Welcome to Scribd, the world's digital library. Read, publish, and share books and documents. See more
Download
Standard view
Full view
of .
Look up keyword
Like this
1Activity
0 of .
Results for:
No results containing your search query
P. 1
Miller 1959

Miller 1959

Ratings: (0)|Views: 12 |Likes:
Published by bakasudha

More info:

Published by: bakasudha on Dec 05, 2012
Copyright:Attribution Non-commercial

Availability:

Read on Scribd mobile: iPhone, iPad and Android.
download as PDF, TXT or read online from Scribd
See more
See less

07/30/2014

pdf

text

original

 
Reductor
Table
I.
Reduction of Thallium(lll) to Thallium(1)
KO.
f
Detns.Cadmium
5
5
7
a
Bismuth 4
4
4
4Silver432
5
T1,
Mg.
Taken Found,
av.
32.0 31.953.1 5'2.9106.4 106,3212.8 212.732.0 32.053.1 53.1106.5 106.4212.8 213.132.0 32.053.1 53.0
106.5
106.5212.8 213.1Std.Dev.0.220.330.200.40
0.10
0.170.250.390.110.100.140.44mium rod (Fisher Scientific Co.) were was added40nil. of
6-Y
hydrochloricwashed with
lil'
hydrochloric acid and acid. The thallium(1)
lyas
titratedthen with 1N sulfuric acid.potentiometrically with
0.1000A7
potas-Bismuth.The chunk metal (Fisher sci- sium bromate using the Fisher Titrim-eter with a platinum-calomel electrodentificCo.)was crushed and the coarsepieces were sorted out.Silver. Granular silver
(G.
Frederick pair*Smith Chemical Co.).Blanks were run on the reductorswith the above procedure, but substitut-The columns were washed nith
1K
ing
50
nil, of
l,oLv
ulfuric acid for thesulfuric acid and kept filled nith
0.01N
thallium solution. The correction, insulfuric acid when not in use. terms of milliliters
of
0.1s
potassiumbromate,
was
0.02
ml. for the bismuth,
0.03
ml. for the silver, and
0.05
ml. for
ROCEDURE
Measured aliquots of the standardthallium solution were treated to givesulfuric acid concentrations from
0.1
tol.O*Vand total volumes of
50
to
100
ml.
Each solution was uassed through thethe cadmium reductor.After the blank correction was de-ducted, the results
shown
in Table
I
were obtained.
DISCUSSION
\Tit11 jo-ml. portions of
0.1N
sulfuric bismuth, cadmium,
or
silver. Theacid. To the solution and washings blank corrections for these metals are
Use
of
DinitrosaIicyIic
Acid
Reagent
for
Determination
of
Reducing Sugar
GAIL
LORENZ
MILLER
Pioneering Research Division, Quarfermasfer Research and Engineering Center, Natick, Mass.
small but may vary from lot to lot,depending
upon
the purity.The results obtained with silver com-pared favorably
n
th those obtainedaith bismuth or cadmium. Upon ad-dition of hydrochloric acid, a precipi-tate of silver chloride is obtained.
Al-
though the results do not indicate anyloss of thallium chloride by coprecipi-tation with the silver chloride, the
use
of the bismuth or cadmium reductors
is
considered more convenient. Khenbismuth or cadmium is used, thallium(1)chloride, formed upon addition of
hy-
drochloric acid, disappears
as
the titra-tion proceeds. In the ease of silver,the silver chloride remains, and there isno visible rridence that the thalliumchloride has been completely oxidized.This is not
a
criticism
of
the reductionby silver, but rather
a
limitation of thebromate method, which requires theaddition of hydrochloric acid.Other reductors studied were lead,aluminum, zinc, amalgams of zinc,cadmium, lead, and bismuth. Sone ofthese proved satisfactory. Sickel re-duced the thallium quantitatively butthe blanks nere high and erratic.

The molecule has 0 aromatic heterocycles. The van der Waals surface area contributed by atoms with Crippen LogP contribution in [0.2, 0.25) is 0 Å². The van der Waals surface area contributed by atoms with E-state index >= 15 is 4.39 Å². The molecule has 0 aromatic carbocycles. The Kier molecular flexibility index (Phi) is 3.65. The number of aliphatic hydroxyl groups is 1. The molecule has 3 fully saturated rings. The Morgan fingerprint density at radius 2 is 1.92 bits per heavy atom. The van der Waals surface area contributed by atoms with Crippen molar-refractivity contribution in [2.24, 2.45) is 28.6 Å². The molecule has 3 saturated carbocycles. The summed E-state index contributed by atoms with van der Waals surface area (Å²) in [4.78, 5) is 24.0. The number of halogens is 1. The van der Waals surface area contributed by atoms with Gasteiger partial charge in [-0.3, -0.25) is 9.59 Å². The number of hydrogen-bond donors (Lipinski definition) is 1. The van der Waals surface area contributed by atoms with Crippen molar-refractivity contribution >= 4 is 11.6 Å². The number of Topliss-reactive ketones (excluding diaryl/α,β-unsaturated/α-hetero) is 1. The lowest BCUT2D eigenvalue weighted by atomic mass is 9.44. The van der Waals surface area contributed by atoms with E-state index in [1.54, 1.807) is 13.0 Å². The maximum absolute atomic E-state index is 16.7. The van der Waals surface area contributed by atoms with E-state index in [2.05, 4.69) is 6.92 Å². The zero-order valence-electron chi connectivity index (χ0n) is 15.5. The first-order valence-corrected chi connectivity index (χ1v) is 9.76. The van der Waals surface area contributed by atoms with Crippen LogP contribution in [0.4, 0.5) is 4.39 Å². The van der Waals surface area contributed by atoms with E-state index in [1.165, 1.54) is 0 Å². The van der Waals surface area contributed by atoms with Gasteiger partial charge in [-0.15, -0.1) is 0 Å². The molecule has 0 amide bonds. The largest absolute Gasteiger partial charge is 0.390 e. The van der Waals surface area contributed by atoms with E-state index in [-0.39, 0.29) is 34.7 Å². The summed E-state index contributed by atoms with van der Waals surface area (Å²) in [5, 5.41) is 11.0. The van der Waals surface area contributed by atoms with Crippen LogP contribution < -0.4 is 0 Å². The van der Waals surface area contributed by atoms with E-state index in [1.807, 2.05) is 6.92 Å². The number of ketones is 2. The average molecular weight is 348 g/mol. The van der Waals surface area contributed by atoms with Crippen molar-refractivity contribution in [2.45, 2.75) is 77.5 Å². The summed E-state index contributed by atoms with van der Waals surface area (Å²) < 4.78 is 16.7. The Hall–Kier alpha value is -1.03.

A
better grade of nickel metal nouldprobably serve satisfactorily.
LITERATURE CITED
(1) Anderson,
J.
R.
A,,
rlx.4~.
HEBI.
5,
108 (1953).(2) Zintl,
E.,
Rienacker,
G.,
2.
anorg
Chem.
153,
276 (1926).RECEIVEDor revieTY January 17, 1958.Accepted October 27, 1958.
b
Rochelle salt, normally present inthe dinitrosalicylic acid reagent forreducing sugar, interferes with theprotective action of the sulfite, but
is
essential to color stability. The
diffi-
culty may be resolved either byeliminating Rochelle salt from the rea-gent and adding it to the mixture ofreducing sugar and reagent after thecolor
is
developed, or by addingknown amounts of glucose to thesamples of reducing sugar to com-pensate for the losses sustained in thepresence
of
the Rochelle salt. Theoptimal composition of a modifieddinitrosalicylic acid reagent
is
given.
HE
DINTROSALICYLIC ACID
REAGENT,
*T
eveloped by Sumner and co-worker
(11-14
for the determinationof reducing sugar, is composed of di-nitrosalicylic acid, Rochelle salt, phenol,sodium bisulfite, and sodium hydroxide.According to the authors of the test,Rochelle salt is introduced to preventthe reagent from dissolving oxygen
(12);
phenol, to increase the amount of colorproduced and to balance the effect ofphenol encountered in urine
(IS);
andbisulfite, to stabilize the color obtainedin the prescnce of the phenol
(IS).
The alkali is required for the reducingaction of glucosc on dinitrosalicylic acid.The major defect in the test is in the
loss
of part of the reducing sugar beinganalyzed. This was pointed out bySumner
(12,
14,
was referred to byBrodersen and Ricketts
(Z),
and hasbeen observed repeatedly in this lab-oratory
(6,
8,
9).
Evidence of loss ofsugar is also given by the data of
Hos-
tettler, Borel, and Deuel
(4)
and ofBell, hlanners, and Palmer
(1).
As
this defect appears never to have beenfully remedied, the present study wascarried out to investigate the differentfactors which might cause it. In thecourse of the investigation, the effectsof varying the concentrations of the
426
ANALYTICAL CHEMISTRY
   D  o  w  n   l  o  a   d  e   d   b  y   C   A   L   I   S   C   O   N   S   O   R   T   I   A   C   H   I   N   A  o  n   J  u   l  y   2   6 ,   2   0   0   9   P  u   b   l   i  s   h  e   d  o  n   M  a  y   1 ,   2   0   0   2  o  n   h   t   t  p  :   /   /  p  u   b  s .  a  c  s .  o  r  g   |   d  o   i  :   1   0 .   1   0   2   1   /  a  c   6   0   1   4   7  a   0   3   0
 
different components of the reagent
also
were determined. The findingswhich resulted have led
to
the develop-ment
of
a
modified reagent and pro-cedure.
METHOD
The color tests were made with 3-nil.aliquots
of
reagent added to 3-ml.aliquots of glucose solution in 14-mm.tubes. The mixtures were heated
for
5